Friday, January 31, 2014

Intelligences and Senses Part 3

Once again, our focus on intelligences and senses highlights ways to make our "showing" more telling.  In other words, by paying attention to the way our details highlight ways our brains work, thereby moving our writing from merely descriptive to poignant and powerful.

This time, we are going to focus on the kinesthetic portion of our writing.  By the kinesthetic portion, I mean anything that gives us insight into the body or movement.  The two are discreetly different, but both can reveal volumes about your story.

Issues of the Body:

In Romans, Paul writes:

For we know that the Law is spiritual, but I am of flesh, sold into bondage to sin. For what I am doing, I do not understand; for I am not practicing what I would like to do, but I am doing the very thing I hate. (Romans 7:14-15)

Now, I don't want to get spiritual here, but this description accurately details one of the central conflicts in our stories--our desire to do one thing with our minds and our body's desire to do another.  You can amplify the conflict in your story through the awareness of what your body desires and what you desire.  Obviously, we find the most common use of this dissonance in romance novels where the hero or heroine commonly attempts to stay away from trouble.  But we also find great use of this dissonance in stories of trying to stay up, trying to achieve a difficult task.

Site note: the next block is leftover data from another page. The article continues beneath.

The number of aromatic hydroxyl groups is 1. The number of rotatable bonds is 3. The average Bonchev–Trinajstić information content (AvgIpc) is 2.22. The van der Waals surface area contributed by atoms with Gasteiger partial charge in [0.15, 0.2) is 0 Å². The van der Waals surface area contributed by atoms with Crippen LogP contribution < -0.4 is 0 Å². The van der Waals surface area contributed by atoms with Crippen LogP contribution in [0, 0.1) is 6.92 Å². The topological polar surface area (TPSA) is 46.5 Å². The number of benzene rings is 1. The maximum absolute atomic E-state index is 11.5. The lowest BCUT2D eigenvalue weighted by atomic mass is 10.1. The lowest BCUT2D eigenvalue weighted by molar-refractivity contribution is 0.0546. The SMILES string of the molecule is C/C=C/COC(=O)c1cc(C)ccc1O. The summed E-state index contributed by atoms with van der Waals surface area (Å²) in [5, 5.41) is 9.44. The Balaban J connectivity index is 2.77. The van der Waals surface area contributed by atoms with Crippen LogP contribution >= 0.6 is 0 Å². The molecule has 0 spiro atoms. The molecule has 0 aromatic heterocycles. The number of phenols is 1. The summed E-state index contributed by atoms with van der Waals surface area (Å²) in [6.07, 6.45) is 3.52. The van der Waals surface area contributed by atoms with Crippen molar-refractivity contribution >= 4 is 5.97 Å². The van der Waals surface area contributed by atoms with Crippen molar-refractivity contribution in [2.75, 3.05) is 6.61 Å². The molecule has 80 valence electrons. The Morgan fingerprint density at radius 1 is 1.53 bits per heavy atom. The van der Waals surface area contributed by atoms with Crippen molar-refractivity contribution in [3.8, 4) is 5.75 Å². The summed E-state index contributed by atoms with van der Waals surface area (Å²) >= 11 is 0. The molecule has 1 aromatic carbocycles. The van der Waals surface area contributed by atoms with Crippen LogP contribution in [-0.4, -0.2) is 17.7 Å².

Other times, the body and mind are in agreement on an issue, but the use of the body's cues can still emphasize a moment.

Issues of Movement:
 The process of movement itself can greatly enhance a story.  How do you move through the house when you come in?  How does that movement change if you're returning in the afternoon or late at night?  Nearly every mystery novel has a sneaking scene--and the sneaking adds to the suspense!  But issues of movement need not be confined to sneaking.  Think about the ways you choose to drive--on back roads, on main roads, zigging back and forth, staying in one lane, etc.  Each decision says something about your mood and who you are, and these insights can add meaning to your story.

Write a new piece or revise an old one to emphasize the kinesthetic aspect of a portion of the story.

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